You will be looking for something like the example below usually at the top of the CSS file:

@import url(“style.css”)

How do you remove the @import?

  1. The best way is to just copy the CSS from the imported sheet and paste it into the other file. This will kill two birds with one stone and lessen the amount of CSS files you are using. Then delete that bit of code (@import).
  2. Ask the developer to sort this as is bad code.
  3. If you cannot do that for some reason, link the CSS in your functions.php page as per the example below (just change the location and filename to be the same as the imported one) – then delete the @import code in the plugin.

Note: if you edit the plugin code when you update the plugin it will remove your changes.

function enqueue_my_style() { wp_enqueue_style( 'style-name', 'path_to_css_file' );
add_action( 'wp_enqueue_scripts', 'enqueue_my_style' );

Use less CSS files

Each physical CSS file you have enqueued (linked to your site) will slow down the load time of your site.

There are three ways that you can use less CSS files.

  1. Combine CSS files
  2. Use inline CSS
  3. Use less plugins

Combine CSS files

To combine CSS manually, you must copy the css from one css file and paste it into another. Once you do that, you must remove the call for that CSS file.

Use inline CSS

To use inline CSS you must copy the CSS from a file and paste it directly into the html page itself. It must be noted that you shouldn’t place a large amount of CSS into the head (like the Divi style.css ). You should only use this technique on smaller CSS files.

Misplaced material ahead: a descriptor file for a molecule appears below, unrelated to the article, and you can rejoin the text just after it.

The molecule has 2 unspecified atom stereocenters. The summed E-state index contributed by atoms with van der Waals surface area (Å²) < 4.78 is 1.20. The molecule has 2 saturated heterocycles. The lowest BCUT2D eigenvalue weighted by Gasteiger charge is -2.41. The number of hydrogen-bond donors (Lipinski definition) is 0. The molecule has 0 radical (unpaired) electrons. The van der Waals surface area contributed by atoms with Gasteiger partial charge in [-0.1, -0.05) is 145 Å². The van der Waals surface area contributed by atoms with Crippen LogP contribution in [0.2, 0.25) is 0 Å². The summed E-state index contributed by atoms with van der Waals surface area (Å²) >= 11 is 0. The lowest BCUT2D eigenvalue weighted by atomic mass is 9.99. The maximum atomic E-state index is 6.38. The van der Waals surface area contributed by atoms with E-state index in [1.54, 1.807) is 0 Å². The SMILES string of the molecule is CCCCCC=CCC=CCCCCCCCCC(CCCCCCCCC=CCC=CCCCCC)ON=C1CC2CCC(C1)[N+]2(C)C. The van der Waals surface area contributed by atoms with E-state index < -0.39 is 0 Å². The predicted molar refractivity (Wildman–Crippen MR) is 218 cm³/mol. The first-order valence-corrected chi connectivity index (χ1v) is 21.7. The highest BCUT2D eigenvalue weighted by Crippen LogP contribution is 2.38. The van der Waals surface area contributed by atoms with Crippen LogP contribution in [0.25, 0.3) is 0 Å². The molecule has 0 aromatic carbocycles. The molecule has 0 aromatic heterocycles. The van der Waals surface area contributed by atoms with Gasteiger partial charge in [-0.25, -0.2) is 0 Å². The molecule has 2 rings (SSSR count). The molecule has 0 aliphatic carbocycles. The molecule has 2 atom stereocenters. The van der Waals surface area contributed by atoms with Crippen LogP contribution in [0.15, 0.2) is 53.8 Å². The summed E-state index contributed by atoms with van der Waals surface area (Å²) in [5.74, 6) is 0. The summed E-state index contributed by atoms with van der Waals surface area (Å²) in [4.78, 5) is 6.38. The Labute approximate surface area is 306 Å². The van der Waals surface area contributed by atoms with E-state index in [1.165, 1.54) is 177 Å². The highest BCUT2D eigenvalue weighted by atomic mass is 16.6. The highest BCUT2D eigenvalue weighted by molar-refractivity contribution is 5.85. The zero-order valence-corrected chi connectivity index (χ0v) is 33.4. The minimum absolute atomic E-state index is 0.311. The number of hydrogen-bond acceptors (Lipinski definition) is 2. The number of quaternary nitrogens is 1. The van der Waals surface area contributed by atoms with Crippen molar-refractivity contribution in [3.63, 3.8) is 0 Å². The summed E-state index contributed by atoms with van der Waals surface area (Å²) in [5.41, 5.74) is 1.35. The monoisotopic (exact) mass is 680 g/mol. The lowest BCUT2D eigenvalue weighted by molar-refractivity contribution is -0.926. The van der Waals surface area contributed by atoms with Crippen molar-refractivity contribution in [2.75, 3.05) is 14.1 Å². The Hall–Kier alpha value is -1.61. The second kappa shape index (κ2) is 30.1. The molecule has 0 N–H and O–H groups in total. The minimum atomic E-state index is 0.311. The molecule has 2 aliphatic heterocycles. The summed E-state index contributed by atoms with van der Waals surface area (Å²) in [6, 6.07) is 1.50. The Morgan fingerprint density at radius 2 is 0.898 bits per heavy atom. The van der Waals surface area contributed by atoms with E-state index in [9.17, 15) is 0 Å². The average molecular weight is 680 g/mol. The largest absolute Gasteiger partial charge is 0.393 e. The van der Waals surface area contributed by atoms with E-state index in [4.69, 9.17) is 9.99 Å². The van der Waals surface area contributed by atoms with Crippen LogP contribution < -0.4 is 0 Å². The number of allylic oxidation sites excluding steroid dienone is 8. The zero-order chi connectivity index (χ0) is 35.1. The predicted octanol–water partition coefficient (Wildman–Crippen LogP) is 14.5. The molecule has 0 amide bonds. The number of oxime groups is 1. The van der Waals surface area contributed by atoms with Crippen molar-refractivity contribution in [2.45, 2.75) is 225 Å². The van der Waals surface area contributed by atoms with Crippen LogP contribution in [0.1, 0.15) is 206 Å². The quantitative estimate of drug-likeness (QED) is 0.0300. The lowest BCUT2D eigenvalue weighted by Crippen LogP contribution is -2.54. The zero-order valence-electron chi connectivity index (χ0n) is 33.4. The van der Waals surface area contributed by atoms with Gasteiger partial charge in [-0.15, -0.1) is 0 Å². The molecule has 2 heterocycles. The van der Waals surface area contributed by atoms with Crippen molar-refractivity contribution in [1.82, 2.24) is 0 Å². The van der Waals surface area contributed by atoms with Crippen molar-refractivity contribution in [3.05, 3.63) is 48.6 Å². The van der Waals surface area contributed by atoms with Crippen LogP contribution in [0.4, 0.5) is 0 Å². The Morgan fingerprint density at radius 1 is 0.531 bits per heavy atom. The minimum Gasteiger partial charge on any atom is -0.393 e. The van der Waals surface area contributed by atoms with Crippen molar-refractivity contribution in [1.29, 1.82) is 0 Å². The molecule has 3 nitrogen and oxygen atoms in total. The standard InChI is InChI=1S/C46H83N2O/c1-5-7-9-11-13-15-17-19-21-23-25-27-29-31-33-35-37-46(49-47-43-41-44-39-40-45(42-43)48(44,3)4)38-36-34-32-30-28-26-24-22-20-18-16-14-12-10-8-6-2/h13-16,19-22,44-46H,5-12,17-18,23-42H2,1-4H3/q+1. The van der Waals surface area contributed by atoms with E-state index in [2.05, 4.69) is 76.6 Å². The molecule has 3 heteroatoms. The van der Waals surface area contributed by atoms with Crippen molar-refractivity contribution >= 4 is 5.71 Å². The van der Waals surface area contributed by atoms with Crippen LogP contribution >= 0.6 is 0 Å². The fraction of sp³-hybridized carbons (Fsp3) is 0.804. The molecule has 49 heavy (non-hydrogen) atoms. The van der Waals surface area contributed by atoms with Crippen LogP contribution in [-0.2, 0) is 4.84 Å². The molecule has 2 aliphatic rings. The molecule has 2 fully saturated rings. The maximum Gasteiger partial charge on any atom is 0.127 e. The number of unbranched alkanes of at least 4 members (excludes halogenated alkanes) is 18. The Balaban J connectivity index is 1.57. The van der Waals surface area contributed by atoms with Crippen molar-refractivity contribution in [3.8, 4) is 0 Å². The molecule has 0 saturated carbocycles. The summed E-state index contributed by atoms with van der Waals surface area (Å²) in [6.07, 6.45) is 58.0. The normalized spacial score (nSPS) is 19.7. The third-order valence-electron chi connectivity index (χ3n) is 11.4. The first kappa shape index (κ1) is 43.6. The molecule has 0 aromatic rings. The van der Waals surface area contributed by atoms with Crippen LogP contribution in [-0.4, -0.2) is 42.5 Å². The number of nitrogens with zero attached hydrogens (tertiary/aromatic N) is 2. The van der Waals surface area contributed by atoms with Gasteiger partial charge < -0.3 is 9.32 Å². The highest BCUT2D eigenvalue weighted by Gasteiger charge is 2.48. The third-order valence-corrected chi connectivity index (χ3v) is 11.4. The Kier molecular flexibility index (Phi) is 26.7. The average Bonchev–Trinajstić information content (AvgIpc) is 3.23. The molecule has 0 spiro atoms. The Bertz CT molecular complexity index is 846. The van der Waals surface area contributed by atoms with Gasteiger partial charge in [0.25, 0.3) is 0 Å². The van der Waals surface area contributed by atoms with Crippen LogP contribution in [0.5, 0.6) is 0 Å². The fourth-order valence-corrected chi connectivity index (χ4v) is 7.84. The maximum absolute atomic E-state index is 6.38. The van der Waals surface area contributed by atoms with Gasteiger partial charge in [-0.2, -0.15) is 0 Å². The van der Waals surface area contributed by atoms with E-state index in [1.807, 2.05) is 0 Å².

Inlined css is placed in the head of the html document using style tags. An example below.


Use less plugins

WordPress is great as you can use various plugins to do certain jobs for you. The issue comes that you can become too plugin reliant and use them for jobs that you can do yourself. The more plugins that you use the call CSS files, the slower your site will be.

Take a look at GT Metrix and see what plugins are calling scripts, can you remove these and add the code yourself?

Minify your CSS files

Compressing or minifying your CSS is really straight forward. You basically remove any comments and put all the styles on one line to remove all the spaces.

An example of un-minified Divi CSS could be: (a small snippet from the Divi style.css)

/* Headers */
h6 {
	padding-bottom: 10px;
	color: #333;
	font-weight: 500;
	line-height: 1em;

The compressed version would look like this:


You can use online minifiers such as https://cssminifier.com/

Uncompressed Divi style.css = 411.758 kb

Compressed Divi style.css = 367.863 kb (as per Divi Nitro minification)

As you can see minifying you CSS reduces the size of the file and therefore gives the browser less to download and will increase page speed. If you minify all your CSS and combine them, the difference is great!

Divi Nitro takes care of the above for you. It minifies and combines your CSS. It only works on styles that are enqueued properly (see above) and not using @import. You would still need to remove the @import and enqueue it for Nitro to minify and combine with other scripts.

What is does do is take all the scripts that have enqueued properly and reduce the file size by minifying it and then combines them so you have less render blocking css!